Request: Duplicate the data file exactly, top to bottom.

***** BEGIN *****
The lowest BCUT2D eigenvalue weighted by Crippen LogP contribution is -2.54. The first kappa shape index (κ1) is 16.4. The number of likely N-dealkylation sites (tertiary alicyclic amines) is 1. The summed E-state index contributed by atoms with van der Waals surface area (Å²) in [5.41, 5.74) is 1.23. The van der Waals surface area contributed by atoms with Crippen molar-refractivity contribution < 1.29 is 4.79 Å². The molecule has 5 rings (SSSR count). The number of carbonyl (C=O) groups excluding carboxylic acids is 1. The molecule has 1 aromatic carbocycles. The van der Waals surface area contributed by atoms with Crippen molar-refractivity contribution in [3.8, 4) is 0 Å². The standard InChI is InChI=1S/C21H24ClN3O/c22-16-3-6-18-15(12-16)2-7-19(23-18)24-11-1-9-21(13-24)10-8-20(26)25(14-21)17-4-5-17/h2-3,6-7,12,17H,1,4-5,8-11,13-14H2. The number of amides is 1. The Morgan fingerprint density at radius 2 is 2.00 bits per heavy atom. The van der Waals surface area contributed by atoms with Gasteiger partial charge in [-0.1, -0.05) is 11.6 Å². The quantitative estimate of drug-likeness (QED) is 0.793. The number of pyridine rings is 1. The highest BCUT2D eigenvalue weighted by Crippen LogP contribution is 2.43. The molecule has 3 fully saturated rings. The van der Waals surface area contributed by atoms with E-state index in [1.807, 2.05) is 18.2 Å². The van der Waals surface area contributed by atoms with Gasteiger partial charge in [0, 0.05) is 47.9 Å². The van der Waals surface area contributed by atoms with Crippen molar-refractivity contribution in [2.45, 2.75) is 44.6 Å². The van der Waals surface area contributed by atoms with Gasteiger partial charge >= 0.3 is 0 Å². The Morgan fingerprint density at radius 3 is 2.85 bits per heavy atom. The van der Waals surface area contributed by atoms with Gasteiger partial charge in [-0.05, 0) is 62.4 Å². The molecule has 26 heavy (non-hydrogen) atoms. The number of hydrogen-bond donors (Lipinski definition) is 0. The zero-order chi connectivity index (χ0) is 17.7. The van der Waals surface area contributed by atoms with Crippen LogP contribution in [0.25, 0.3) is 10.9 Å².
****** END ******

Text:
The lowest BCUT2D eigenvalue weighted by Crippen LogP contribution is -2.54. The first kappa shape index (κ1) is 16.4. The number of likely N-dealkylation sites (tertiary alicyclic amines) is 1. The summed E-state index contributed by atoms with van der Waals surface area (Å²) in [5.41, 5.74) is 1.23. The van der Waals surface area contributed by atoms with Crippen molar-refractivity contribution < 1.29 is 4.79 Å². The molecule has 5 rings (SSSR count). The number of carbonyl (C=O) groups excluding carboxylic acids is 1. The molecule has 1 aromatic carbocycles. The van der Waals surface area contributed by atoms with Crippen molar-refractivity contribution in [3.8, 4) is 0 Å². The standard InChI is InChI=1S/C21H24ClN3O/c22-16-3-6-18-15(12-16)2-7-19(23-18)24-11-1-9-21(13-24)10-8-20(26)25(14-21)17-4-5-17/h2-3,6-7,12,17H,1,4-5,8-11,13-14H2. The number of amides is 1. The Morgan fingerprint density at radius 2 is 2.00 bits per heavy atom. The van der Waals surface area contributed by atoms with Gasteiger partial charge in [-0.1, -0.05) is 11.6 Å². The quantitative estimate of drug-likeness (QED) is 0.793. The number of pyridine rings is 1. The highest BCUT2D eigenvalue weighted by Crippen LogP contribution is 2.43. The molecule has 3 fully saturated rings. The van der Waals surface area contributed by atoms with E-state index in [1.807, 2.05) is 18.2 Å². The van der Waals surface area contributed by atoms with Gasteiger partial charge in [0, 0.05) is 47.9 Å². The van der Waals surface area contributed by atoms with Crippen molar-refractivity contribution in [2.45, 2.75) is 44.6 Å². The van der Waals surface area contributed by atoms with Gasteiger partial charge >= 0.3 is 0 Å². The Morgan fingerprint density at radius 3 is 2.85 bits per heavy atom. The van der Waals surface area contributed by atoms with Gasteiger partial charge in [-0.05, 0) is 62.4 Å². The molecule has 26 heavy (non-hydrogen) atoms. The number of hydrogen-bond donors (Lipinski definition) is 0. The zero-order chi connectivity index (χ0) is 17.7. The van der Waals surface area contributed by atoms with Crippen LogP contribution in [0.25, 0.3) is 10.9 Å².